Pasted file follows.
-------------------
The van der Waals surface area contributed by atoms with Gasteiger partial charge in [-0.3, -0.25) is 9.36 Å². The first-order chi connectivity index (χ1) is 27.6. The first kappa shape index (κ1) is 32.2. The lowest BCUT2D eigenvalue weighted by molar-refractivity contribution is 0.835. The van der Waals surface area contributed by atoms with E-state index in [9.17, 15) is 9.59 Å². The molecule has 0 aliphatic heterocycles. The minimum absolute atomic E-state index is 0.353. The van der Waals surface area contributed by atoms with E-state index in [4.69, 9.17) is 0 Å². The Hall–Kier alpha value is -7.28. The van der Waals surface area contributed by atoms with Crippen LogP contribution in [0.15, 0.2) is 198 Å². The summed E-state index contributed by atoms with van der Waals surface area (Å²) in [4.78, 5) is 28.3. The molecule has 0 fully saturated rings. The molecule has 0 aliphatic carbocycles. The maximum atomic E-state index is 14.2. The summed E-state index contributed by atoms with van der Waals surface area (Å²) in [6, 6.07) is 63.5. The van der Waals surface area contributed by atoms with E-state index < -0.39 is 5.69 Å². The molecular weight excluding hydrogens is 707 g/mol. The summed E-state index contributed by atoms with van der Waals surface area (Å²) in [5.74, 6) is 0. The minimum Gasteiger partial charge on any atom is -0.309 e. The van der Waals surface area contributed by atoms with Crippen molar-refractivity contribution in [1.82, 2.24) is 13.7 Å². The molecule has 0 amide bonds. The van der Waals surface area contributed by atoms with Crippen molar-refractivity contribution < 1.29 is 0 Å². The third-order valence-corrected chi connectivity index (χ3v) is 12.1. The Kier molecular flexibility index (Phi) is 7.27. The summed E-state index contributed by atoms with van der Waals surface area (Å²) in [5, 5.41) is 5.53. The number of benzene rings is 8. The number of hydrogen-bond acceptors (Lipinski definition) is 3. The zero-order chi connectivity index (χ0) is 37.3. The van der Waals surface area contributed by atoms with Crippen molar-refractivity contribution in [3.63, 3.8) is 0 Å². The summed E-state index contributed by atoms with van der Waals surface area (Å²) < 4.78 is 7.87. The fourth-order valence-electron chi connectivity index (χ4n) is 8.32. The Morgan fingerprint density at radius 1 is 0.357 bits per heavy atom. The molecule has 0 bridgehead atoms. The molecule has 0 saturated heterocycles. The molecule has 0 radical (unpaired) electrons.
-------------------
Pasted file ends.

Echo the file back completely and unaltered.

The van der Waals surface area contributed by atoms with Gasteiger partial charge in [-0.3, -0.25) is 9.36 Å². The first-order chi connectivity index (χ1) is 27.6. The first kappa shape index (κ1) is 32.2. The lowest BCUT2D eigenvalue weighted by molar-refractivity contribution is 0.835. The van der Waals surface area contributed by atoms with E-state index in [9.17, 15) is 9.59 Å². The molecule has 0 aliphatic heterocycles. The minimum absolute atomic E-state index is 0.353. The van der Waals surface area contributed by atoms with E-state index in [4.69, 9.17) is 0 Å². The Hall–Kier alpha value is -7.28. The van der Waals surface area contributed by atoms with Crippen LogP contribution in [0.15, 0.2) is 198 Å². The summed E-state index contributed by atoms with van der Waals surface area (Å²) in [4.78, 5) is 28.3. The molecule has 0 fully saturated rings. The molecule has 0 aliphatic carbocycles. The maximum atomic E-state index is 14.2. The summed E-state index contributed by atoms with van der Waals surface area (Å²) in [6, 6.07) is 63.5. The van der Waals surface area contributed by atoms with E-state index < -0.39 is 5.69 Å². The molecular weight excluding hydrogens is 707 g/mol. The summed E-state index contributed by atoms with van der Waals surface area (Å²) in [5.74, 6) is 0. The minimum Gasteiger partial charge on any atom is -0.309 e. The van der Waals surface area contributed by atoms with Crippen molar-refractivity contribution in [1.82, 2.24) is 13.7 Å². The molecule has 0 amide bonds. The van der Waals surface area contributed by atoms with Crippen molar-refractivity contribution < 1.29 is 0 Å². The third-order valence-corrected chi connectivity index (χ3v) is 12.1. The Kier molecular flexibility index (Phi) is 7.27. The summed E-state index contributed by atoms with van der Waals surface area (Å²) in [5, 5.41) is 5.53. The number of benzene rings is 8. The number of hydrogen-bond acceptors (Lipinski definition) is 3. The zero-order chi connectivity index (χ0) is 37.3. The van der Waals surface area contributed by atoms with Crippen molar-refractivity contribution in [3.63, 3.8) is 0 Å². The summed E-state index contributed by atoms with van der Waals surface area (Å²) < 4.78 is 7.87. The fourth-order valence-electron chi connectivity index (χ4n) is 8.32. The Morgan fingerprint density at radius 1 is 0.357 bits per heavy atom. The molecule has 0 bridgehead atoms. The molecule has 0 saturated heterocycles. The molecule has 0 radical (unpaired) electrons.